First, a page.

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Speech tags -- how to use them in your writing


Ariion Kathleen Brindley


Little girl having a discussion with the Virgin Mary

Little girl having a discussion with the Virgin Mary

Photo credit: Andrew Cusack www.andrewcusack.com






The most common mistake I see with beginning writers, is trying to pack too much into a speech tag.

You should always use “he said/she said” for speech tags. Anything else will distract the reader.

For example, in the following exchange;

                          “I will write in any style I want,” he warned.

                          “I hope you do,” she urged.

It’s true; the writer seems to get a bit more mileage out of these speech tags, but what happens in the reader’s mind? He or she stops to think about “warned” and “urged”.

If we change to the standard format;

                          “I will write in any style I want,” he said.

                          “I hope you do,” she said.

Then the speech tags disappear and the reader goes smoothly on through the conversation. By “disappear” I mean that the reader sees them, and without stopping to think about it, assigns the line of dialogue to the proper character.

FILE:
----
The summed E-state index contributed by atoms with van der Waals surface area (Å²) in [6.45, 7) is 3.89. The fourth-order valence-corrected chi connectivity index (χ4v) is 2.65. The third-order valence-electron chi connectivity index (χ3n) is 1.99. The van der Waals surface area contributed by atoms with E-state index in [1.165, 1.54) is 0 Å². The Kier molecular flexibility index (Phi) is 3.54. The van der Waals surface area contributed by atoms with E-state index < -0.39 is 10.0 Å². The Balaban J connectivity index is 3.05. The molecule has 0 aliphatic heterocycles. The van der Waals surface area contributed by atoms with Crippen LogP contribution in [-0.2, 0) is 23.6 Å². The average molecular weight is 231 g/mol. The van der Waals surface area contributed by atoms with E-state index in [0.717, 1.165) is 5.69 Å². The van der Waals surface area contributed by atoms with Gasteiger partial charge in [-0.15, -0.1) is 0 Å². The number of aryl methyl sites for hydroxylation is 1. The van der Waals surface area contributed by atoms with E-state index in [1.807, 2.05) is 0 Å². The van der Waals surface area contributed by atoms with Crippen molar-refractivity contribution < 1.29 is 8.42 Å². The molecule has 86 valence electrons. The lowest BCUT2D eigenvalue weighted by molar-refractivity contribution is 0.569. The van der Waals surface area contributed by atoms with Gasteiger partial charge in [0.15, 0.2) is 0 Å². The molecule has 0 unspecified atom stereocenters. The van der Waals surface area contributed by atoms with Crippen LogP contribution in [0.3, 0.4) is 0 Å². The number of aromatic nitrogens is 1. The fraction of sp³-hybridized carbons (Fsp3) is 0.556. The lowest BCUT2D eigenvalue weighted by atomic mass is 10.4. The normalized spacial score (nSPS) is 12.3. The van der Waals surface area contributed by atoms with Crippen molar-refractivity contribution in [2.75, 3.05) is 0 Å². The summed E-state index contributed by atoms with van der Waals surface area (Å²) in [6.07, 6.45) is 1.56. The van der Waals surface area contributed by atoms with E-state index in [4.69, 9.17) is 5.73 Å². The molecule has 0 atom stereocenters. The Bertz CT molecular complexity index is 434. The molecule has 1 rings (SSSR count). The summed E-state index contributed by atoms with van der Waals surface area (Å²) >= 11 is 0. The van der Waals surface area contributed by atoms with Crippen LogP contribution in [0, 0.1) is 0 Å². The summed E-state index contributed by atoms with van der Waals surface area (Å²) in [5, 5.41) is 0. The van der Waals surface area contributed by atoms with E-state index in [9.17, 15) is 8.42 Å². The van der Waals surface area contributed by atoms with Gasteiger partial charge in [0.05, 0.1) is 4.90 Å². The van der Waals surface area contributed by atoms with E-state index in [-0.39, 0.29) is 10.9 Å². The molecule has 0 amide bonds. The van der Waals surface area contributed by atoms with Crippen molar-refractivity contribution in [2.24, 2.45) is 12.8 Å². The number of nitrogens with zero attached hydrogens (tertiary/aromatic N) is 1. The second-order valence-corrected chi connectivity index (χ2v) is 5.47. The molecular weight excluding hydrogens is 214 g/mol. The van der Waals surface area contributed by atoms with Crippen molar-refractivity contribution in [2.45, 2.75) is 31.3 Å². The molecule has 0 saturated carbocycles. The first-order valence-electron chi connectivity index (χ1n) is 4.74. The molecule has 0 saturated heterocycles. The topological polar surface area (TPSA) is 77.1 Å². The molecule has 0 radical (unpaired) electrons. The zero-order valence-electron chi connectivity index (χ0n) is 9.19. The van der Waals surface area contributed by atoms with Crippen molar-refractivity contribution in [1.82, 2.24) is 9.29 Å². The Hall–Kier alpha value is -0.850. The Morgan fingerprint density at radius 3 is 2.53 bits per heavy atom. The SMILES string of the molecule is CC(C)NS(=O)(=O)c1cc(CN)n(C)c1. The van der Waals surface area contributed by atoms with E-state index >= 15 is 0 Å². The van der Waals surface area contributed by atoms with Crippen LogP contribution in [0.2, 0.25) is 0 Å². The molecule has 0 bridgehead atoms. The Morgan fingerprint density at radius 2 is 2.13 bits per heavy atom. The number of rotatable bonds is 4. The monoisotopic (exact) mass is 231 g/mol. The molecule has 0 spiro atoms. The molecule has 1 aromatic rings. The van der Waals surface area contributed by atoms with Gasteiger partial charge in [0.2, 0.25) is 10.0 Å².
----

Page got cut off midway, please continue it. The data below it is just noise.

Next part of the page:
There are a couple of exceptions to the “he said/she said” rule. If the line of dialogue is a question, then use “he asked/she asked”. The second exception is when there are more than two people engaged in the conversation. Then you must use the format “Bill said/Mary said/Jack said” unless it’s obvious who the speaker is. This becomes boring and repetitious for the writer, but the reader will quickly lose track of the speakers if you don’t make it clear.

Your dialogue will be much more lively if you replace the speech tags with bits of action. For example;

                          “I will write in any style I want.” Bill folded his arms across his chest.

                          “I hope you do.” Mary crushed her cigarette out in the ashtray.

Don’t use action on every line of dialogue; that will annoy the reader after a while. Write in some action or movement on approximately every sixth or seventh line of dialogue.

Leave off the speech tag or action completely anytime it’s obvious who is speaking.

                          “I will write in any style I want.” Bill folded his arms across his chest.

                          “I hope you do.” Mary crushed her cigarette out in the ashtray.

                          “Okay, now that we settled that, what’s for dinner?”

                          “It’s your turn to cook.”

                          “Then I guess it will be sandwiches and chips,” he said.

                          “Hmm, how about if I take you out to Bistro Louie?”

                          “Only if it counts as my cooking night.” He stood and held his hand out to her.



If plot is the lifeblood of a story, then dialogue is the pulse. Make it crisp and lively.


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Two girls wearing ice skates in animated conversation

Two girls wearing ice skates having an animated conversation

Photo credit: The Washington Post loudounextra.washingtonpost.com



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